New ways of fighting armyworm, weeds here


The Department of Agricultural Research Services (Dars) plans to introduce a technology known as Push-Pull, currently under trial, to help farmers fight cereal-eating pests and weeds.

So far, trials have been conducted in five districts of Salima, Nkhotakota, Mzimba, Lilongwe and Ntchisi, with three on-station trials and 30 on-farm trials.

Senior Deputy Director of Agricultural Research Services, Thomson Chilanga, said Push-Pull works as a Climate Smart technology in controlling the Striga [kaufiti], Stemborer and the fall armyworm while offering other economic and environmental benefits.


Chilanga said the technology is cost-effective, especially to smallholder farmers, since it is based on companion cropping, a system that can easily be adopted by local farmers.

“The impact assessment of Push-Pull conducted in previous years, to establish its impact on the livelihoods of smallholder farmers, found that the technology has contributed meaningfully to farmers’ families,” Chilanga said.

The technology uses Desmodium legume intercrop that has a push effect on pests and Napier or Brachiaria grass planted on the borders. The grass has a pull effect.


This combination saves the maize crop from pests and weed infestation.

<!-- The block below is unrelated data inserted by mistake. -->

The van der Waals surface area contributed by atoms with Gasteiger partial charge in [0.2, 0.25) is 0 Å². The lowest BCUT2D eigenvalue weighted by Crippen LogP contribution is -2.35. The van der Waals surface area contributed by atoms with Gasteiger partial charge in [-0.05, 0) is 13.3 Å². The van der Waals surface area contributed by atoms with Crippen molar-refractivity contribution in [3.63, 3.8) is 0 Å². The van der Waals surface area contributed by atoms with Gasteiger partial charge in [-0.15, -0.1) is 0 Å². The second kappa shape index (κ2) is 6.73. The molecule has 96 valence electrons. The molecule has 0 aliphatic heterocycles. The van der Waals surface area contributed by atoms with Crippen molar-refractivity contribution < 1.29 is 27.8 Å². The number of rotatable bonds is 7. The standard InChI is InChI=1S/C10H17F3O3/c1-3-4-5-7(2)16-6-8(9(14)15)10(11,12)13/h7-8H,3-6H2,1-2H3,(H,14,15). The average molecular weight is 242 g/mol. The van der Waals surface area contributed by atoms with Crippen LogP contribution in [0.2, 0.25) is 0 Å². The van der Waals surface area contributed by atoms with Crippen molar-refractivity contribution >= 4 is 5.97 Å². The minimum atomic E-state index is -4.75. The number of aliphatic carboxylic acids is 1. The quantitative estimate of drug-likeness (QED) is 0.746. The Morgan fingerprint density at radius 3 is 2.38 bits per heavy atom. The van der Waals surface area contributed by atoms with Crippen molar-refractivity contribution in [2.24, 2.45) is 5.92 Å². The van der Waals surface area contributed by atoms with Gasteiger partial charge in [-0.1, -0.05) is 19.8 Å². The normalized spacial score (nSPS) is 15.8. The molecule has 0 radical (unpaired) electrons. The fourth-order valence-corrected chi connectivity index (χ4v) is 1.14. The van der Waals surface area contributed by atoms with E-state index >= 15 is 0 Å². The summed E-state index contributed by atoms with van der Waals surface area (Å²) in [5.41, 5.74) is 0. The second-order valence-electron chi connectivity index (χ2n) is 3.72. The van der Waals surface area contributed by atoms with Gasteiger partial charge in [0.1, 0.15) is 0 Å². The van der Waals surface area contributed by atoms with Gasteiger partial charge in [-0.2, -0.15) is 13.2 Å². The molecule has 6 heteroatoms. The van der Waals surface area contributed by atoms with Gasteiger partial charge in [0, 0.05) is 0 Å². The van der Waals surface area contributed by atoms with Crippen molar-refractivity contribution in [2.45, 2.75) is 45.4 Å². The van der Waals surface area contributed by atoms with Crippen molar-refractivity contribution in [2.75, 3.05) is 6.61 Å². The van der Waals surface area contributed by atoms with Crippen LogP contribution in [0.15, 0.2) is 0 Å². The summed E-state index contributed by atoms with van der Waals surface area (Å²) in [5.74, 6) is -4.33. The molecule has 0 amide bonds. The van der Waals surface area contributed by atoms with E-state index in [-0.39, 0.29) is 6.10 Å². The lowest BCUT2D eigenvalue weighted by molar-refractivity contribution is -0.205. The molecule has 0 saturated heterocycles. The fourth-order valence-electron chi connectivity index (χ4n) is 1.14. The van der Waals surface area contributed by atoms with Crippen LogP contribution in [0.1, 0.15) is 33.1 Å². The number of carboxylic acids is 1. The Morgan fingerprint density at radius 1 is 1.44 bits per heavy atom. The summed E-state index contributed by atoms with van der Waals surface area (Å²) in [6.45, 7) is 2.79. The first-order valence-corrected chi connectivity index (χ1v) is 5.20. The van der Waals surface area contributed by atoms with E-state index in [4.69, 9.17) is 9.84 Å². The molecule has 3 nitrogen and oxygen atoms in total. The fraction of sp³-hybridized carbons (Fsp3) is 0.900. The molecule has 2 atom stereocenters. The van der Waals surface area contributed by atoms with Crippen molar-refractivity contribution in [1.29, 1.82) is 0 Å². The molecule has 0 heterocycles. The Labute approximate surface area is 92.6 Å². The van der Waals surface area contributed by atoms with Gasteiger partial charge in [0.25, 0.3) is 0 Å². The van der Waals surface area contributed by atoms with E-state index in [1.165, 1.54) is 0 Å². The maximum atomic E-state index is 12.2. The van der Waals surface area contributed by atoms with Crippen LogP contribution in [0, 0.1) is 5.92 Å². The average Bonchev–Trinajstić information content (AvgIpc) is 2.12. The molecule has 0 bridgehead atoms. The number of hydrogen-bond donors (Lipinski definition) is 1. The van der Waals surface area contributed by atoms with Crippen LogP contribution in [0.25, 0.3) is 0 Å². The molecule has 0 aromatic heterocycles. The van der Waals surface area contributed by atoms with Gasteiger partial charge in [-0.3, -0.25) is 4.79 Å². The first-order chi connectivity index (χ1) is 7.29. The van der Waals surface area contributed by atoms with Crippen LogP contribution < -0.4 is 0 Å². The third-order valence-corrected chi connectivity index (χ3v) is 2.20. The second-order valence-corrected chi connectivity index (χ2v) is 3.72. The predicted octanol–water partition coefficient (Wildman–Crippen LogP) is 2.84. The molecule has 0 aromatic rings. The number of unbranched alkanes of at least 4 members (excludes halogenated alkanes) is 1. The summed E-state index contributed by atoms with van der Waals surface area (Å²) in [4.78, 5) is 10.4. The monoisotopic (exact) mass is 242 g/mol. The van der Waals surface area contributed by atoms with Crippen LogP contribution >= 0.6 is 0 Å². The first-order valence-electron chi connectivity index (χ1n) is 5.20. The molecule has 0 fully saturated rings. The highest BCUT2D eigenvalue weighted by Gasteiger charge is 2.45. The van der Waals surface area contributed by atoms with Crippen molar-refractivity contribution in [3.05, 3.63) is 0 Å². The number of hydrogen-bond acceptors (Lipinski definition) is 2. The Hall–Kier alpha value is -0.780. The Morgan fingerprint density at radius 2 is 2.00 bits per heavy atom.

The revelations were made in Salima District during a technology validation workshop organised by Total Land Care, in collaboration with the International Centre for Insect Physiology and Ecology (Icipe).

Icipe research scientist, Jimmy Pittchar, said the technology has over 140,000 adopters in Eastern Africa in countries such as Kenya, Tanzania and Ethiopia.

Pittchar said they are working out modalities to bring the technology to more farmers after two seasons of validation trials, taking into consideration its performance, recommendations and suggestions on the challenges.

Biovision Foundation of Zurich Programs Officer, Stefan Diener, said the technology is being tested in comparison with other farming practices, such as Conservation Agriculture, in cereal production.

Diener said they want to see to it that Malawi adopts new technologies that enable smallholder farmers generate profits in their agricultural activities while improving food and nutritional security.

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